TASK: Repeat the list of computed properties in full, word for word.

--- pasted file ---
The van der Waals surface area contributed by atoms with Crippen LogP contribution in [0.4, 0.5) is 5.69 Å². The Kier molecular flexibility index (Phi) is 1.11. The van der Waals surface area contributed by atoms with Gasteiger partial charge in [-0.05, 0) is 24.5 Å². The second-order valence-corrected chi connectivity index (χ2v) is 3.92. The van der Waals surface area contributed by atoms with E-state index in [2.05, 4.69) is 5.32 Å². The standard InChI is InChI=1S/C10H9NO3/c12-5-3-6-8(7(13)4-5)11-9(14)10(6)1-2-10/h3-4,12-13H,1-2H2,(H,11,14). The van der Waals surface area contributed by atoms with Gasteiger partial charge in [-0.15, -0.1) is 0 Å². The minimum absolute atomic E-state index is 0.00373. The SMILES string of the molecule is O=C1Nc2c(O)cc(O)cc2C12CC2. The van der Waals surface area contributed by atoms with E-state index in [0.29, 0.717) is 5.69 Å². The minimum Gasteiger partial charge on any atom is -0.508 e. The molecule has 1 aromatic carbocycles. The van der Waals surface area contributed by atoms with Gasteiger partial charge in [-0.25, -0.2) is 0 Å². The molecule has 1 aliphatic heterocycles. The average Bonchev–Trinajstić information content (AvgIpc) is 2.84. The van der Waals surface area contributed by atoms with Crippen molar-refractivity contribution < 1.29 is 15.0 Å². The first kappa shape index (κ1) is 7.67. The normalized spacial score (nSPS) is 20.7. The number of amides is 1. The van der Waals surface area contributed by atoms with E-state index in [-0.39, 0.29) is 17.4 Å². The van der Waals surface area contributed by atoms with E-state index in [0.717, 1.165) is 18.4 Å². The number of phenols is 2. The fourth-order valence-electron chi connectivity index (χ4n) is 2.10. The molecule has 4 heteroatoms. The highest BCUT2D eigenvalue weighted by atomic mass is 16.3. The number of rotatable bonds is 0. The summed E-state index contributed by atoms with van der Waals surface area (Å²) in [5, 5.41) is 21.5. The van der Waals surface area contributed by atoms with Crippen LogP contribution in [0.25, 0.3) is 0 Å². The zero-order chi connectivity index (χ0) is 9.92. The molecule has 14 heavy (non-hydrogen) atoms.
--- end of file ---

The van der Waals surface area contributed by atoms with Crippen LogP contribution in [0.4, 0.5) is 5.69 Å². The Kier molecular flexibility index (Phi) is 1.11. The van der Waals surface area contributed by atoms with Gasteiger partial charge in [-0.05, 0) is 24.5 Å². The second-order valence-corrected chi connectivity index (χ2v) is 3.92. The van der Waals surface area contributed by atoms with E-state index in [2.05, 4.69) is 5.32 Å². The standard InChI is InChI=1S/C10H9NO3/c12-5-3-6-8(7(13)4-5)11-9(14)10(6)1-2-10/h3-4,12-13H,1-2H2,(H,11,14). The van der Waals surface area contributed by atoms with Gasteiger partial charge in [-0.15, -0.1) is 0 Å². The minimum absolute atomic E-state index is 0.00373. The SMILES string of the molecule is O=C1Nc2c(O)cc(O)cc2C12CC2. The van der Waals surface area contributed by atoms with E-state index in [0.29, 0.717) is 5.69 Å². The minimum Gasteiger partial charge on any atom is -0.508 e. The molecule has 1 aromatic carbocycles. The van der Waals surface area contributed by atoms with Gasteiger partial charge in [-0.25, -0.2) is 0 Å². The molecule has 1 aliphatic heterocycles. The average Bonchev–Trinajstić information content (AvgIpc) is 2.84. The van der Waals surface area contributed by atoms with Crippen molar-refractivity contribution < 1.29 is 15.0 Å². The first kappa shape index (κ1) is 7.67. The normalized spacial score (nSPS) is 20.7. The number of amides is 1. The van der Waals surface area contributed by atoms with E-state index in [-0.39, 0.29) is 17.4 Å². The van der Waals surface area contributed by atoms with E-state index in [0.717, 1.165) is 18.4 Å². The number of phenols is 2. The fourth-order valence-electron chi connectivity index (χ4n) is 2.10. The molecule has 4 heteroatoms. The highest BCUT2D eigenvalue weighted by atomic mass is 16.3. The number of rotatable bonds is 0. The summed E-state index contributed by atoms with van der Waals surface area (Å²) in [5, 5.41) is 21.5. The van der Waals surface area contributed by atoms with Crippen LogP contribution in [0.25, 0.3) is 0 Å². The zero-order chi connectivity index (χ0) is 9.92. The molecule has 14 heavy (non-hydrogen) atoms.